When you see India, you see a confluence of rich ancient traditions and colourful festival celebrations spread across length and breadth of this country. One of the most colourful, joyful celebrations from times unknown is “Gangaur Festival”. This festival is part of ancient traditions followed in Indian state of Rajasthan and some parts of Gujarat and Madhya Pradesh. The festival is famous all over the world. A local sweet prepared around this festival called “Ghewar” is also a delight.
Commencing on the first day of Chaitra, following the day of Holi this illustrious festival is celebrated lasting 18 days with great fervour by women particularly in Rajasthan. It is a celebration of utmost and unwavered devotion to Lord Shiva (Gana) and his consort Goddess Parvati (Gauri). Unmarried women seek the blessings of the goddess to get a suitable match whereas the married women worship the god and goddess for marital bliss and happiness. At the end of 18 days the goddess is bid a grand farewell by her beloved worshippers with Lord Shiva to escort her back home.
As a part of celebration women bury the seeds of wheat and barley in the Holi fire ashes which are watered religiously every day till they are germinated. Praises of Lord Shiva and Goddess Parvati are sung, dances are performed to its lyrics with varying of pots of water on the head. A week after Holi, women make clay idols of Lord Shiva and Gauri and decorate it with colourful clothes and ornaments.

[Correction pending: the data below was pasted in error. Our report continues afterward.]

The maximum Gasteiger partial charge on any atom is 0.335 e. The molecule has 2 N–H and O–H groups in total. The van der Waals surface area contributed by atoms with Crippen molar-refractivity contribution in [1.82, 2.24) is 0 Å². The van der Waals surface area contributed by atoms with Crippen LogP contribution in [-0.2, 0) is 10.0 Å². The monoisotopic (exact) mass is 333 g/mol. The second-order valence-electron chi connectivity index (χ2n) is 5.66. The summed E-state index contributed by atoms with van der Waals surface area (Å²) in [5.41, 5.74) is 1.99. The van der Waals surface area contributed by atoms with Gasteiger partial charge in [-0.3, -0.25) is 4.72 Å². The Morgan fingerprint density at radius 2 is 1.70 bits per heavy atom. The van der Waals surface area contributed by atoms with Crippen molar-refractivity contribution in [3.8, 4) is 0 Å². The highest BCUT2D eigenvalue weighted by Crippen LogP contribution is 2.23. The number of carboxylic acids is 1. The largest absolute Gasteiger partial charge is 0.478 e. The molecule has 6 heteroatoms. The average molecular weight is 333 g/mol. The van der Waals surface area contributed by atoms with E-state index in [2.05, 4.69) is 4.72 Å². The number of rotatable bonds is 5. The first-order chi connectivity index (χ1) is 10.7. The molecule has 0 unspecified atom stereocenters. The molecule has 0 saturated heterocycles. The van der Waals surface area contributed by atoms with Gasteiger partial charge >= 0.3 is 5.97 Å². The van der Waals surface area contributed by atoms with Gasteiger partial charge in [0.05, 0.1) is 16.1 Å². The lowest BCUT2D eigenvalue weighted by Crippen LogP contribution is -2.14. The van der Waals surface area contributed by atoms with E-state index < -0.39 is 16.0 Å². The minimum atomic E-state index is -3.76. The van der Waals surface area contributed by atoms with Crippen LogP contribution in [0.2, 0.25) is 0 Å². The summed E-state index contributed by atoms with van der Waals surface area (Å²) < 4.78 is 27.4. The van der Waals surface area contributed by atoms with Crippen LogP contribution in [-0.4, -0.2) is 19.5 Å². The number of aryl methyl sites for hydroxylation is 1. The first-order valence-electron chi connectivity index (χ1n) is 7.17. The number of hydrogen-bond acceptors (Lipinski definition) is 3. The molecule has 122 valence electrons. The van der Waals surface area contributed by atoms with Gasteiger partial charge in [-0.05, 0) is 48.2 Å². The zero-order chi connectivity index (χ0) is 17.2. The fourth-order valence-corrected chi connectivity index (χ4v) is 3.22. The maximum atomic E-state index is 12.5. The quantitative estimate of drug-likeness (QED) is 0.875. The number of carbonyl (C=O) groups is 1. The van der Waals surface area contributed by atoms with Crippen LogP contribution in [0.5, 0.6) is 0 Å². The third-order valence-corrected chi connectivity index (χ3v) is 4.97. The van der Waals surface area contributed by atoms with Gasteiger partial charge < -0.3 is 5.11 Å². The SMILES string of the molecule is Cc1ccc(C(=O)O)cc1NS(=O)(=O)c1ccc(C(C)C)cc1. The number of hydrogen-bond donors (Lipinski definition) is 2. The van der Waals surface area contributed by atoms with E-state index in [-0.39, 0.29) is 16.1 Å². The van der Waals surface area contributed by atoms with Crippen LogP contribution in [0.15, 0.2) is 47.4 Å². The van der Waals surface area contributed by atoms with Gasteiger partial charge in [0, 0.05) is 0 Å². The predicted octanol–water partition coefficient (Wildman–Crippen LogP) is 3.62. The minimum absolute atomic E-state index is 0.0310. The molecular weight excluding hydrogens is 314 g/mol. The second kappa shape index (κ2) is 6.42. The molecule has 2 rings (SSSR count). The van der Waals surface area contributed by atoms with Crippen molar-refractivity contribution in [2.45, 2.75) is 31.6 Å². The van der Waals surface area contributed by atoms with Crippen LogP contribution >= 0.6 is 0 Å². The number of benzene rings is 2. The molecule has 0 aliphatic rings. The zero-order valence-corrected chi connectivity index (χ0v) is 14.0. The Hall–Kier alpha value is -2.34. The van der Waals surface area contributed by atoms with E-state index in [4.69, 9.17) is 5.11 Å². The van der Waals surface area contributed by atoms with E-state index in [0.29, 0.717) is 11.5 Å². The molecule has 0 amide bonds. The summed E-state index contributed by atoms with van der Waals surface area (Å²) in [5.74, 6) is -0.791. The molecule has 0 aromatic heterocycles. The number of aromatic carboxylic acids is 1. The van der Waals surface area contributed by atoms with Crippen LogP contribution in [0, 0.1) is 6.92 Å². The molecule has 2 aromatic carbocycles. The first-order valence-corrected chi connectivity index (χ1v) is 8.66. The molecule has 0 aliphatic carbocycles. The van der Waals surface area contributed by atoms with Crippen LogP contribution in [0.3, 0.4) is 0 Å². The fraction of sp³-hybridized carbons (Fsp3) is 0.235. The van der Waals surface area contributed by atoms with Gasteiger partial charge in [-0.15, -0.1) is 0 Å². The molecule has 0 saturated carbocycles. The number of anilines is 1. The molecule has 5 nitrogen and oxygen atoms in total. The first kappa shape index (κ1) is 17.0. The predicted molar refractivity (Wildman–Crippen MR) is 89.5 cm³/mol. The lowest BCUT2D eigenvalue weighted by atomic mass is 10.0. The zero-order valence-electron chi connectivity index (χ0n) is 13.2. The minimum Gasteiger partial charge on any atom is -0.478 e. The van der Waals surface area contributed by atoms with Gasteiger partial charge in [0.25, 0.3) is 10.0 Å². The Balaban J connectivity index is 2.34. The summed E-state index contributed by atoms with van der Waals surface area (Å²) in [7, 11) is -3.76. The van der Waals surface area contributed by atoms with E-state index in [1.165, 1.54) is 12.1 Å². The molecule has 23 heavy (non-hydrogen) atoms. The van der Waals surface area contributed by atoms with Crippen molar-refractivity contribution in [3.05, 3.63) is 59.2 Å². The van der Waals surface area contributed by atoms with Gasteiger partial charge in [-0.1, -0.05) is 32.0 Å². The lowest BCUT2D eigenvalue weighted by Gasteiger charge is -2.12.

On the 7th day after Holi, Unmarried girls get dressed in new colourful clothes and take out a parade, singing, dancing and carrying decorative earthen lamps on their heads, locally called as “Ghudlia”. They are showered with sweets, jaggery, ghee and even some money by people on their way.
On the last three days, women and girls alike get dressed in the best colourful outfit, offer their prayers to the idols made by them,and singthe local folk songs of Parvati’s departure to her husband’s home. The procession comes back on the first two days.On the last day a procession is carried with images of Lord Shiva and Goddess Parvati on the head of a married woman which are taken to a nearby water body. On this final day the Goddess faces the same direction as Lord Shiva. The procession completes with submerging of all the idols in water as a symbol of Goddess Parvati’s return to her home with Lord Shiva.
All in all, the entire festival of Gangaur resonate the rich tradition, belief and rituals of the country and echoes the colourful and musical heritage of Rajasthan.